Discussion Author: Reginald L. Baker
Multiple sclerosis(MS) is by far the most common of all demyelinating diseases - except for age-related vascular (small vessel) disease.
The precise etiology of MS remains unknown, although most investigators favor autoimmune-mediated demyelination in genetically susceptible individuals. An underlying virus may serve as an immunogen. Though MS most often affects young adults of Northern European ancestry and occurs most often in temperate climates, it has world-wide racial and geographic distribution. The onset of symptoms is usually between 20 and 40 years of age and female to male ratio in adults is 1.7-2:1.
More than 85% of MS patients have ovoid periventricular lesions that are oriented perpendicularly to the long axis of the brain and lateral ventricles. The next most common site is the corpus callosum, involved in 50-90% of patients with clinically definite MS. In adults the brainstem and cerebellum are comparatively less common sites. Approximately 10% of MS plaques in adults are infratentorial, whereas the posterior fossa is a frequent site of MS plaques in children and adolescents.
Computed tomography (CT) scans are often normal in early disease. Lesions are typically iso- or hypodense with brain on noncontrast enhanced CT (NECT). Enhancement after contrast is variable with some showing no change and others enhancing intensely. Both solid and ringlike patterns are observed.
Most MS plaques are iso- to hypointense on T1-weighted scans and hyperintense compared to brain on T2-weighted scans. Because there are many causes of white matter hyperintensities on T2W1, most authorities require the presence of three or more discrete lesions that are 5 mm or greater in size, as well as lesions that occur in a characteristic location and have a compatible clinical history, to establish the MR diagnosis of MS. Oblong lesions at the callososeptal interface are typical. Enhancement following contrast administration represents blood-brain barrier disruption. Enhancement is highly variable and typically transient, seen during the active demyelinating stage. Both solid and ringlike enhancement patterns are seen.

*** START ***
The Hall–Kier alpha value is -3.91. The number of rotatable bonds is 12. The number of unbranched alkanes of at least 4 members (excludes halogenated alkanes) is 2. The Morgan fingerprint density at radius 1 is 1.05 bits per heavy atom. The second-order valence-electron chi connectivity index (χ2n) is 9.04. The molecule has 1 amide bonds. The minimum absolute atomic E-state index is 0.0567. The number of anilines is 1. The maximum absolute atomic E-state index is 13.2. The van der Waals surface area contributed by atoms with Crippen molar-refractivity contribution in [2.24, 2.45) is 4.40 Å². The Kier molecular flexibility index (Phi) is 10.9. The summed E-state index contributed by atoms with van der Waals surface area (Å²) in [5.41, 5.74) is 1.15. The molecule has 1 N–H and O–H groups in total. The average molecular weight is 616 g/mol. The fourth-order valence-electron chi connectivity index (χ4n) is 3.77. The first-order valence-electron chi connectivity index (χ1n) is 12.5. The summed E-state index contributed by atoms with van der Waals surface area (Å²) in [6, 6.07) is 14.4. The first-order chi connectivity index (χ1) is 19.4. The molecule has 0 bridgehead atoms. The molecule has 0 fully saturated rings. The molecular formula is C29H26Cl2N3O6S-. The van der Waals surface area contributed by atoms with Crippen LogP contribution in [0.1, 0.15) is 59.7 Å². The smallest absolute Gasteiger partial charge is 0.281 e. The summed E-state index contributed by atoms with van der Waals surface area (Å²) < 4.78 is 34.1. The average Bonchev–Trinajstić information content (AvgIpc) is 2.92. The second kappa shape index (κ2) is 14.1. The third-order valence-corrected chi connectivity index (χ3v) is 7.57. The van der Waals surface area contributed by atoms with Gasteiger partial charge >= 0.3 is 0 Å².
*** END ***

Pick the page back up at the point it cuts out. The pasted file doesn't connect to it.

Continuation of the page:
Cranial neuropathies, particularly optic neuritis, are common in patients with MS. Lesions in the brainstem tracts and nuclei are seen on T2W1, whereas contrast-enhanced T1-weighted studies may delineate enhancement in the nerves themselves. Fat-saturation and short inversion recovery scans are useful in separating optic nerve enhancement form high-signal orbital fat.
Other diseases that affect the CNS white matter may appear clinically and radiographically similar to MS. Considerable care must be taken to exclude these disease processes prior to making a diagnosis. These include CNS tumors (especially lymphomas and gliomas), spinal cord compression, vasculitides, Behcetâ€™s disease, neurosarcoidosis, post-infectious and post-vaccinal encephalomyelitis, human immunodeficiency virus (HIV) encephalopathy, Lyme disease, and vitamin B12 deficiency.
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